Americans may one day – soon – envy the corrupt, malarial hellhole that had the common sense to show at least one member of that class the door.


A Rhetorical Question

MINNESOTA CONSERVATIVE:  If a conservative, libertarian or Republican gets hit, spit on and otherwise attacked, and no media reports on it, did it really happen?

MINNESOTA LIBERAL:  If what happened to who?  Huh?

MINNESOTA CONSERVATIVE:  I said, if a conservative, libertarian or Republican gets hit, spit on and otherwise attacked, and no media reports on it, did it really happen?

MINNESOTA LIBERAL:  If what happened to who?  Again, I have no idea what you’re talking about.

MINNESOTA CONSERVATIVE:  Well, you got that part right


So it looks like all the people who were caterwauling about doom and gloom for British trade in the wake of the “brexit” were unreservedly correct, and the English economy is going to spiral into the toilet like an airplane missing both wings…

… I’m sorry. I got something caught in my throat. As I was trying to say, the lesson is clear: without the guidance of “experts” who’ve never run a business, and whose entire frame of reference is nothing but being bureaucrats, a sovereign peoples’ hopes of a decent living or just wind and sales…

…hopes of a decent living are just wind and sales…

… No, that’s just something in my throat still…

… Oh, who am I kidding?   It’s been less than two weeks, and countries are lining up to cut trade deals with Britain, independent of the EU.

Why, it’s almost as if all those jeremiads from the wonks, and the wannabee wonks in the media, the American and European left, and National Public Radio, we’re just trying to scare people into acquiescence with the wishes of their self-appointed betters or something.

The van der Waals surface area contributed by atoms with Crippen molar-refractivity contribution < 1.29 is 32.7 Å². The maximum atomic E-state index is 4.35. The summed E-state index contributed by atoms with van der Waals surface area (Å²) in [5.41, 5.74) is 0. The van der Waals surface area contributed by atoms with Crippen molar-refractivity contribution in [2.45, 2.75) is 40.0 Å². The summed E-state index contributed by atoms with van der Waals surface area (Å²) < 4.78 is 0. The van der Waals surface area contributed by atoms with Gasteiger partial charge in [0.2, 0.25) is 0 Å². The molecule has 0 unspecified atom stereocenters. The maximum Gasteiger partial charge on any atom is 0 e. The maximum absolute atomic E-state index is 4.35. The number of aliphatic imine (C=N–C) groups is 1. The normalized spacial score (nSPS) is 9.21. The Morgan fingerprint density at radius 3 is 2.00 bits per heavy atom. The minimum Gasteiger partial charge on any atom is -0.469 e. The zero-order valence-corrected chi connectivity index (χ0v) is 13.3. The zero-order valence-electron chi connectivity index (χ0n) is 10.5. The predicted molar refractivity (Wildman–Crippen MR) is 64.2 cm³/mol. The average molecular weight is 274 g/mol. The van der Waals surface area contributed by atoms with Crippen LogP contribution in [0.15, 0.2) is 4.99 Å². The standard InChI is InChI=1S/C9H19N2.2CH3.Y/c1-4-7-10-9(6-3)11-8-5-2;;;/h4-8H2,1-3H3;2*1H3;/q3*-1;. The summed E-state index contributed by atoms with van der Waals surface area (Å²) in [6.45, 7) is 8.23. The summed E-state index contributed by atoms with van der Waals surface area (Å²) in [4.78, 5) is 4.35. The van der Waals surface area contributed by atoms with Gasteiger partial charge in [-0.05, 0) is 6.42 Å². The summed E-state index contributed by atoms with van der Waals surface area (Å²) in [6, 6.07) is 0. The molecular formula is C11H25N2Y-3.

Cop Resident

SCENE:  Mitch BERG is buying topsoil at Kern Landscaping in Saint Paul.    Busily loading his car, he doesn’t notice Avery LIBRELLE climbing out of an oil-belching Subaru wagon to make a deposit.  

LIBRELLE:  Merg!  If we elect Hillary, we’ll get Bill Clinton for co-president!

BERG:  So?

LIBRELLE:  That means the economy will boom!

BERG:  Wait – didn’t NPR tell me the economy is already booming?

LIBRELLE:  It’ll boom even more!

BERG:  OK.  So we’ll get Bill Clinton.  Will we also get Newt Gingrich?

LIBRELLE:  No.  Why?  Hisssssssssssssss!

BERG:  Because it was the Gingrich Congress’s enforcement of fiscal discipline on the Clinton Administration after the 1994 Republican Wave that kept the Feds out of the way of the economic boom.  By the way, speaking of boom – will there be any empires falling, paving the way for a massive transfer of resources from the military?


BERG:  The “Peace Dividend”.  When the USSR collapsed – thanks to Ronald Reagan – the US was able to move a lot of defense spending to civilian uses.  Which dumped a ton of money, skill and technology into the civilian market.   Which led, after a brief recession, to the beginning of a boom that ran until 9/11.

So – if Hillary plans to bring back a conservative Congress and has another “peace dividend” in her purse, we might have ourselves a deal.

LIBRELLE:  (Stands, mutely flapping jaw)

BERG:  Have a nice day, Avery.


I’m No Longer From The Government, And I’m Here To Help

There is an actual, credible move underway to privatize air-traffic control (ATC) – a long-overdue move to modernize a system where government’s hide-bound, politically-driven intellectual sclerosis isn’t merely slow, annoying and exquisitely expensive, but directly threatens lives:

Air-traffic control (ATC) is operated by the Federal Aviation Administration and funded by a combination of aviation taxes and a subsidy from general revenues. Ever since the Reagan administration, the FAA has been trying to modernize the ATC system, taking advantage of new technology to unclog the congested airways. Yet the system still relies on 1960s technology: radar instead of GPS to keep track of planes, paper flight strips with handwritten changes instead of electronic data on controllers’ screens, and unreliable voice radio instead of digital communication. Tens of billions have been spent on new computer systems and minor technology upgrades, but three decades of reports by the GAO and the Department of Transportation’s inspector general have documented repeated cost overruns and late deliveries and an ever-receding target date for true modernization.

The push isn’t new: